Road tolls recommended for Metro Vancouver

Item date: 
February 24, 2012
Item context: 

This article shows how far ahead Vancouver is when it comes to considering mobility pricing and other transport revenue tools. A related CBC article quotes Transport Futures advisor Dr. Robin Lindsey.

By DON CAYO

A comprehensive road pricing scheme — tolls that you’d have to pay to drive pretty well anywhere in Metro Vancouver — is the method favoured by provincial and regional bureaucrats to finance TransLink’s ambitious spending plans well into the future.

But they have many other ideas on how to extract, over time, hundreds of millions of dollars from taxpayers. The proposals are outlined in a confidential report, Evaluation of Revenue Sources to Support Transportation Improvements in Metro Vancouver, that was distributed to hand-picked political and stakeholder groups earlier this month. The proposals cover the gamut — from fuel and carbon taxes to property taxes, development fees and fare hikes, as well as stiff new or additional levies on everything from parking to business payrolls, car rentals, hotel rooms and goods transported around the region.

The Joint Technical Committee, composed of senior executives from the Ministry of Transportation and Infrastructure, TransLink, and the cities of Vancouver and Surrey, ranks more than 20 proposals according to technical suitability and — as the committee members interpret the broad direction they’ve received from the region’s mayors — political desirability.

Next, for any of these measures to be adopted, the regional Mayors’ Council that oversees TransLink will have to decide which options it wants, and the provincial government will have to pass enabling legislation.

A copy of the document obtained by The Sun says the move to road pricing could be implemented in various ways, including by tolling major water crossings, tolling entry and exit points to defined areas of Metro Vancouver — possibly varying by time of day — or by tracking and charging for total kilometres driven. All these options were given high or fairly high ratings on all four criteria taken into account: the impact on people’s transportation choices, the impact on families and the economy, fairness and transparency, and the ability to generate and sustain revenues.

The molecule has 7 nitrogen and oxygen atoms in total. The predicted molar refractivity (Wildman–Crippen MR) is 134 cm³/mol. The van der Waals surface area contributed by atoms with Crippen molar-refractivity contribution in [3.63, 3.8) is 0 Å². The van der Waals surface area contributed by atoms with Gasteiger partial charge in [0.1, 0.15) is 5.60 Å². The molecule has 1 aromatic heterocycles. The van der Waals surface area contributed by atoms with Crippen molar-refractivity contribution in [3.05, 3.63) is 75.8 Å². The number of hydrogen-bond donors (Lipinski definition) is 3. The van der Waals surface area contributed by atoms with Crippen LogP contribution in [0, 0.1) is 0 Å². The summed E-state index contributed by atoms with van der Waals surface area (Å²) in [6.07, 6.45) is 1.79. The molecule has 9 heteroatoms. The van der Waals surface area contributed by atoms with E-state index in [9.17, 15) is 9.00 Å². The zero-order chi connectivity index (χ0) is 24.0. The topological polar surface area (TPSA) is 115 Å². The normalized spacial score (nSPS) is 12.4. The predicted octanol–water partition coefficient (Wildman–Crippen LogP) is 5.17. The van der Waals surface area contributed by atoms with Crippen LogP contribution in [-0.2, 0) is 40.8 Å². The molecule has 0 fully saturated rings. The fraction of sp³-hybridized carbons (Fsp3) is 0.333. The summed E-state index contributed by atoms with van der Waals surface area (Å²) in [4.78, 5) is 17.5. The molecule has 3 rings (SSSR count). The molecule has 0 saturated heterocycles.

One table in the report estimates a toll of $1.60 per trip at major bridges and tunnels — which are not named — could raise $100 million a year. Another table suggests toll revenue could total between $100 and $200 million a year.

However, the report notes one drawback — none of these road-pricing schemes could be implemented in time to meet TransLink’s 2013 needs...

The confidential report outlines several other options the politicians are likely to consider.

Other highly ranked options are:

•An increase in the Metro Vancouver fuel tax...
•A new regional carbon tax...
•An increase in parking sales tax from its current level of 21 per cent...
•A new vehicle registration fee — either a flat fee, or one based on emissions standards, or on the owner’s proximity to public transit.
•Transit fare increases over and above the rate of inflation...
•Higher property tax with a portion allocated to public transportation
•A benefiting area tax, which would mean an extra assessment on property that gained value because of its proximity to a major transportation development...
•Project tolls, described as “charges for use of a new facility that would otherwise have been free to use.”...

A second list of six strategies is given a medium ranking based on their technical merit and political sensitivity, and thus might still be considered by the politicians.

•A flat levy per property...
•A regional sales tax...
•A parking levy on all stalls, free or paid...
•An employer payroll tax...
•Development charges...
•New charges to municipalities that see their property tax revenue increase as a result of new transportation facilities...

Finally, there are four areas that were ranked as low in potential — a vehicle sales tax, a car rental fee, a fee for goods transported in the region and a hotel tax.

FULL ARTICLE